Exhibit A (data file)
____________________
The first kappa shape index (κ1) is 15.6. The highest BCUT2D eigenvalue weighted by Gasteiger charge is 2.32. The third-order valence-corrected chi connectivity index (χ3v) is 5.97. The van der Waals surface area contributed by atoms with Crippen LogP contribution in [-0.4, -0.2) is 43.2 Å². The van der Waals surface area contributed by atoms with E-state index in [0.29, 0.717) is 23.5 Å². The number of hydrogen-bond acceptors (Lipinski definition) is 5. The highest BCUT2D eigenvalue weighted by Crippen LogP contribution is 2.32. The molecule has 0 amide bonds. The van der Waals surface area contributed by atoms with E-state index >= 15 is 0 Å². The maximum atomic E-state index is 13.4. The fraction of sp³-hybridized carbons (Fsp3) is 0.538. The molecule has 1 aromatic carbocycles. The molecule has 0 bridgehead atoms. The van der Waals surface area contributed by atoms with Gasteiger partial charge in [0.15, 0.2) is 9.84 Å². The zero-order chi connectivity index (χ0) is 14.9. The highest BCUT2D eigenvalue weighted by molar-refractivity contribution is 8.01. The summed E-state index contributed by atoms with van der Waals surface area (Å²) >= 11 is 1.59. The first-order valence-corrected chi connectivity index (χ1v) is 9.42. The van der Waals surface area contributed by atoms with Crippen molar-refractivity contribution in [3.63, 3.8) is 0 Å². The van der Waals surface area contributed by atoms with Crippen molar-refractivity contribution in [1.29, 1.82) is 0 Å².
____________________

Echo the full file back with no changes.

The first kappa shape index (κ1) is 15.6. The highest BCUT2D eigenvalue weighted by Gasteiger charge is 2.32. The third-order valence-corrected chi connectivity index (χ3v) is 5.97. The van der Waals surface area contributed by atoms with Crippen LogP contribution in [-0.4, -0.2) is 43.2 Å². The van der Waals surface area contributed by atoms with E-state index in [0.29, 0.717) is 23.5 Å². The number of hydrogen-bond acceptors (Lipinski definition) is 5. The highest BCUT2D eigenvalue weighted by Crippen LogP contribution is 2.32. The molecule has 0 amide bonds. The van der Waals surface area contributed by atoms with E-state index >= 15 is 0 Å². The maximum atomic E-state index is 13.4. The fraction of sp³-hybridized carbons (Fsp3) is 0.538. The molecule has 1 aromatic carbocycles. The molecule has 0 bridgehead atoms. The van der Waals surface area contributed by atoms with Gasteiger partial charge in [0.15, 0.2) is 9.84 Å². The zero-order chi connectivity index (χ0) is 14.9. The highest BCUT2D eigenvalue weighted by molar-refractivity contribution is 8.01. The summed E-state index contributed by atoms with van der Waals surface area (Å²) >= 11 is 1.59. The first-order valence-corrected chi connectivity index (χ1v) is 9.42. The van der Waals surface area contributed by atoms with Crippen molar-refractivity contribution in [3.63, 3.8) is 0 Å². The van der Waals surface area contributed by atoms with Crippen molar-refractivity contribution in [1.29, 1.82) is 0 Å².